Although the Declaration of Independence asserts that our Creator has endowed us with the inalienable right to the pursuit of happiness, Metapsychiatry suggests that it is not especially wise to run after it. Instead, it states that “health and happiness are fruits of a commitment to, and an abiding interest in, what God wants.”
Metapsychiatry often examines the etymology of words it considers important because such investigations not infrequently uncover illuminating, consciousness-expanding, and valuable, even if not necessarily current or well known, meanings. And we all know that language is a living phenomenon undergoing constant alteration.
Reflecting this mutativity, the Oxford English Dictionary is based on the evolving history of the definitions given to words at different times. It reports that the word “happy” originally meant “lucky, fortunate, favored by circumstance,” indicating that it is neither intentional nor pursuable. It has more recently come to mean “having the feeling arising from satisfaction with one’s circumstances or condition.” Still, man tends to deliberately seek happiness in the hope that it will prove to be both attainable and sustainable, as corroborated by those childhood fairy tales that typically end with the phrase “and they lived happily ever after.”
Buddhist philosophy tries to discourage such unrealistic hopes by emphasizing the pervasiveness of impermanence in human experience. Many spiritual teachings attempt to shelter seekers from disappointment by promoting acceptance of the unavoidable occurrence of suffering in life. And although the various religious-spiritual perspectives view suffering as either inevitable (i.e. the inherent nature of life) or preventable (merely the consequence of unhealthy desire), man still inclines toward searching for a secular kind of happiness, not just the elimination of suffering, as a valid goal in life. But, all too commonly, what we think will produce happiness is the improvement of our individual being or the achievement of a certain status among our fellows or the acquisition of specific goods. In each of these endeavors, happiness depends on associating or identifying objects or qualities external to oneself with oneself.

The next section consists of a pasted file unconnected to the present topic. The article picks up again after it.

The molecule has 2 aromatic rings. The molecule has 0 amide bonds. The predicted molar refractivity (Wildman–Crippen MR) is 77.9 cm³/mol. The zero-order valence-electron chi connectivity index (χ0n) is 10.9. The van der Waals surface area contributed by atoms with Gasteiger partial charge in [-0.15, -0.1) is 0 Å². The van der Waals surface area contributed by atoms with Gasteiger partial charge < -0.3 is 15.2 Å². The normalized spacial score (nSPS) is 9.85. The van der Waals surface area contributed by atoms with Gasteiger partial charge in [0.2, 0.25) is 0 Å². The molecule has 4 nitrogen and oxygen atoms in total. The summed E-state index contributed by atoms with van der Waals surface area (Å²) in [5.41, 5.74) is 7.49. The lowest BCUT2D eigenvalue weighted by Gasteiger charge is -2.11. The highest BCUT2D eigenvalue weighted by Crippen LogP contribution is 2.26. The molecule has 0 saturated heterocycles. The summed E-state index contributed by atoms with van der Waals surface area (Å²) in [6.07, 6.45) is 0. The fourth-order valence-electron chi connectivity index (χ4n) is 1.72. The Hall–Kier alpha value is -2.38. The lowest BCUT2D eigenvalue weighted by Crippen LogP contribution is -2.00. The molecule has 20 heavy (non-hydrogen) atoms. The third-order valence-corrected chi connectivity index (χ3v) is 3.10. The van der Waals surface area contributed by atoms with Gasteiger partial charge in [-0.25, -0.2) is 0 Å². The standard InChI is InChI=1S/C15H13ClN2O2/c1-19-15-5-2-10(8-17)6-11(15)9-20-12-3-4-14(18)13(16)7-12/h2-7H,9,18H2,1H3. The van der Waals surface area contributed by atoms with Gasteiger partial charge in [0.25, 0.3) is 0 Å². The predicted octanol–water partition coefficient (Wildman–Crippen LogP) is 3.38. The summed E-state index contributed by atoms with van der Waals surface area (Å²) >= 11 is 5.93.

Metapsychiatry, by contrast, sees happiness as simply a welcome byproduct or accrual of a sincerely held, valid orientation in life, one that values “what already is,” as opposed to the “what should be” typically required by the pursuit of happiness. It cites the Buddhist monks who cheerfully chop wood and carry water all day long as bringing a sense of happiness to their work, rather than demanding or expecting satisfaction from it. The implication of this koan/story is that their joyfulness derives from their knowledge and appreciation of their identity and their gratitude for the opportunity to be useful in their community.
Happiness, then, is not to be pursued directly, for any object-oriented concept of happiness is destined ultimately to induce its opposite. Being aware of this, even to the extent of asking ourselves whether we have succumbed to its temptation, can help us to quickly reorient ourselves, as we are reminded of the necessity and desirability of “being here for God.”